Florence Nightingale, aka FloBird

Florence Nightingale by Catherine Reef
‪”Place doesn’t need woman’s touch, needs disinfectant or complete burn #CrimeanWarSurvivor #howdoyougetbloodoutofVictoriandress #ScutariSucks‬.” FloBird, on Twitter


I am enjoying the increase in kids non-fiction….NF for younger readers tend to be more dynamic with more liberal use of narrative methodology. Florence Nightengale, though, was a back to basics kinda girl and this biography for middle years reader reflects that. The book is expertly researched with copious end notes citing the original documentation. I cannot fault the author for her history. But I did not find it compelling enough to finish quickly. I feel there was a missed chance here to interject some intriguing science into a history lovers/books readers world. Instead this reads like an encyclopedic entry, minus any difficult words and without the extensive cross references. The narrative is just not compelling. For a chick who dealt with blood and guts, the horrors of war, being a woman in a man’s world, I think there must have been SOMETHING that could have been effectively used to hook the reader.
For pleasure readers, only Flo’s best fans will come away from this book happy, as it does extensively use her original writings. For educators, this book would be best as a 5-8th grade vehicle into Victorian Era politics, Crimean war, colonialism, the biology of disease and prevention and women as contributors in history. I myself wouldn’t teach it alone but as a means of tying these subjects together.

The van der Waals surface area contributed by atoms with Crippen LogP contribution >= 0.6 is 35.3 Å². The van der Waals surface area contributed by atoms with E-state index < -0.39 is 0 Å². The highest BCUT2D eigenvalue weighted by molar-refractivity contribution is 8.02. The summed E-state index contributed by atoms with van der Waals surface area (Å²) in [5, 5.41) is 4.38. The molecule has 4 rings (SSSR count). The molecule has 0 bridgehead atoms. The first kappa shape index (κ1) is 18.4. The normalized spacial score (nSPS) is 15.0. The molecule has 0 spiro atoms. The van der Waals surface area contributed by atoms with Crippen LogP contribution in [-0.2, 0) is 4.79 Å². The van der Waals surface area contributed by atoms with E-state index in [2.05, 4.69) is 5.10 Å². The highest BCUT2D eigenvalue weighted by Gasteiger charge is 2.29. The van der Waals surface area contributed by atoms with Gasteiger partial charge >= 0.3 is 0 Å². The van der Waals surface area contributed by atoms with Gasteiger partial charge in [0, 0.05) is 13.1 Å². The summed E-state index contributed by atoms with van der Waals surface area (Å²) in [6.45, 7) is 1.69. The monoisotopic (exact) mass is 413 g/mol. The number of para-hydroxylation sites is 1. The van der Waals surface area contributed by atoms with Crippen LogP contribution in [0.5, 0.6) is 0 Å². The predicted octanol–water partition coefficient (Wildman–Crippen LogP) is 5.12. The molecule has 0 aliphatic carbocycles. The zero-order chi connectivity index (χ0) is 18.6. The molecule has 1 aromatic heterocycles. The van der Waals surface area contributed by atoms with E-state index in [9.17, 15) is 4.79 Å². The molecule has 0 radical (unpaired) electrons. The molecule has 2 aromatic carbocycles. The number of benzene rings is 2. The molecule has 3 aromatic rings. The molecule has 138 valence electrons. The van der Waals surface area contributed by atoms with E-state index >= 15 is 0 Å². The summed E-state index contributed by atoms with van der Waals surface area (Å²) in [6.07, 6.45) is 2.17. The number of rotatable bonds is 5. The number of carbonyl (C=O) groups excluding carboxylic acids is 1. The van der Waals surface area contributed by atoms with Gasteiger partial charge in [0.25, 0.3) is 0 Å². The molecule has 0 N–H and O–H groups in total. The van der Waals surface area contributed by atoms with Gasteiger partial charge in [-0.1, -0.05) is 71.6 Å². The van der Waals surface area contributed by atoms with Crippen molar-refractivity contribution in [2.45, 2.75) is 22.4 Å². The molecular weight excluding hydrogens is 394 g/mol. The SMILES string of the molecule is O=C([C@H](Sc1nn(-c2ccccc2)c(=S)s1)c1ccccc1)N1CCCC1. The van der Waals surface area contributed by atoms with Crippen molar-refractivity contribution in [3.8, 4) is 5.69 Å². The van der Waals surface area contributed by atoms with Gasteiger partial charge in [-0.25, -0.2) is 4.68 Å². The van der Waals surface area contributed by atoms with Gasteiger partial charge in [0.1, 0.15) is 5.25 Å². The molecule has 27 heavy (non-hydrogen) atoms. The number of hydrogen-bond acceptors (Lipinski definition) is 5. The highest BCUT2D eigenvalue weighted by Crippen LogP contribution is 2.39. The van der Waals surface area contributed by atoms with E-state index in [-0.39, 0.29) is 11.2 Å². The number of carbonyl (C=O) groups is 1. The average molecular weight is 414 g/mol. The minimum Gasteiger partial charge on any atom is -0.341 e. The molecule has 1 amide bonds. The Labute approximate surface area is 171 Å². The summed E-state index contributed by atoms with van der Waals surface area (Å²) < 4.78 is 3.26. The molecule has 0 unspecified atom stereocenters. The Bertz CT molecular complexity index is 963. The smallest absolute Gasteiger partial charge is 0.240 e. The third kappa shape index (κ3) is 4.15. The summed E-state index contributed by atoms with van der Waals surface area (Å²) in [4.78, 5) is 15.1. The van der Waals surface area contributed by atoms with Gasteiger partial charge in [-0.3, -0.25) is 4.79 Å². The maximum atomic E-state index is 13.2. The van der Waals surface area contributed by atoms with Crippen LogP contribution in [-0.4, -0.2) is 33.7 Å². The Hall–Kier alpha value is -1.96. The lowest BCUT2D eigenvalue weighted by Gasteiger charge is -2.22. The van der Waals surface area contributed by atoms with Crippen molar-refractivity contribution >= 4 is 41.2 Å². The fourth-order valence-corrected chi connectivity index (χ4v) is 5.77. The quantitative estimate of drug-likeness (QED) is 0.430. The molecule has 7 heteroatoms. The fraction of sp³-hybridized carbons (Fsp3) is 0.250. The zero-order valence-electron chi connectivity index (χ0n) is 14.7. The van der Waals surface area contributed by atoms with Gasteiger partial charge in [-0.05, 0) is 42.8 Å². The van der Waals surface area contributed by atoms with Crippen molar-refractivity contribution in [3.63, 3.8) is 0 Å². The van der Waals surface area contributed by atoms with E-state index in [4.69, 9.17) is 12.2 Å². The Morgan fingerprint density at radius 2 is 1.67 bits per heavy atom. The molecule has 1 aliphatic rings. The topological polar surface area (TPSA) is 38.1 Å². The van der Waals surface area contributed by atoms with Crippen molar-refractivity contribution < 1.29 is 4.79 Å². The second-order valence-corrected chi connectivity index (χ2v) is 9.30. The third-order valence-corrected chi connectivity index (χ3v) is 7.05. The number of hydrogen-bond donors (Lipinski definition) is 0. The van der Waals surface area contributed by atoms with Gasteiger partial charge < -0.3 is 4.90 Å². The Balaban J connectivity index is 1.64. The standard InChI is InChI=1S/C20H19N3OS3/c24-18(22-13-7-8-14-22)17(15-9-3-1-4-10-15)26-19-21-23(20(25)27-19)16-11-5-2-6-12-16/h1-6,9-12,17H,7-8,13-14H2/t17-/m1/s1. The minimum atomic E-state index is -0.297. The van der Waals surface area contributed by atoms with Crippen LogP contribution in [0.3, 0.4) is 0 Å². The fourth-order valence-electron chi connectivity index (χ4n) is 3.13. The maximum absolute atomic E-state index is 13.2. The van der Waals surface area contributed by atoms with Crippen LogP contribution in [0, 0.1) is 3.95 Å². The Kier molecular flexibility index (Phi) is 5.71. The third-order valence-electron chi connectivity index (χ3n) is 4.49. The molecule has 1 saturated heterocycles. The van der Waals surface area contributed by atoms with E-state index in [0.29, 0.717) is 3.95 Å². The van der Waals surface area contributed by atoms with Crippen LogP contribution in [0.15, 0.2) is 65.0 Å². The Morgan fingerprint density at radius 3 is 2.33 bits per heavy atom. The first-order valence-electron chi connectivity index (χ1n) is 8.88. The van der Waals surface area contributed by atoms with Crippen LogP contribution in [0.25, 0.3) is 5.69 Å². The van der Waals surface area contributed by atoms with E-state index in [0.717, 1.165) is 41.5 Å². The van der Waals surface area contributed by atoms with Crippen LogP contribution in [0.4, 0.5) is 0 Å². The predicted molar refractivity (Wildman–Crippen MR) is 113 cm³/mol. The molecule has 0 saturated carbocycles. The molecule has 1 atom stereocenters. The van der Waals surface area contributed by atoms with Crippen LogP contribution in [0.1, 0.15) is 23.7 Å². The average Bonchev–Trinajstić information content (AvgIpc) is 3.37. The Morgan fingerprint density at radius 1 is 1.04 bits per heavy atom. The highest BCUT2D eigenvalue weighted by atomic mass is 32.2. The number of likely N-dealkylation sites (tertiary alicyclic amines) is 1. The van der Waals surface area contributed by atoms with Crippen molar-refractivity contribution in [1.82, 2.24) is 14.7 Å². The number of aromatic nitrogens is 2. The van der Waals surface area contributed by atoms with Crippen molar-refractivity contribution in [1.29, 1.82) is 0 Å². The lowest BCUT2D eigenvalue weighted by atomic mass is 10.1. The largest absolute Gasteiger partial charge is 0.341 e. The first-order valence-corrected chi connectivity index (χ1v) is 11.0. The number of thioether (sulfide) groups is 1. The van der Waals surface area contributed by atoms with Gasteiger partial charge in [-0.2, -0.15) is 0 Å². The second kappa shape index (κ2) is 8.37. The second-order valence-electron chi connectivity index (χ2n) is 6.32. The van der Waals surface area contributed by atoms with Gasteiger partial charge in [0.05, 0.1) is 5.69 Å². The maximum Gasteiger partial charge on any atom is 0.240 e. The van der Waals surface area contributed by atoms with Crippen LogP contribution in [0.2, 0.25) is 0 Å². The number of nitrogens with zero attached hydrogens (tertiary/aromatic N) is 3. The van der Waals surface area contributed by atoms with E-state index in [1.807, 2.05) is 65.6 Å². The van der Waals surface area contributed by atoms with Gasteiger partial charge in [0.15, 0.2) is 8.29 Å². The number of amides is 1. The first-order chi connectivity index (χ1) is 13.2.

3 for reading it all the way through, though not in one sitting

2 for narrative arc since the author made no effort to generate suspense or intrigue

4 for expanding my horizons since although I felt no need to look anything up, I feel confident in the accuracy of the information since the book is meticulously annotated

2 for humor/cleverness since nothing was a standout and some of the more interesting events in Flo’s life probably could have been relayed with more enthusiasm.

3 for voice as the author was unenergetic, historical and didactic in her delivery.

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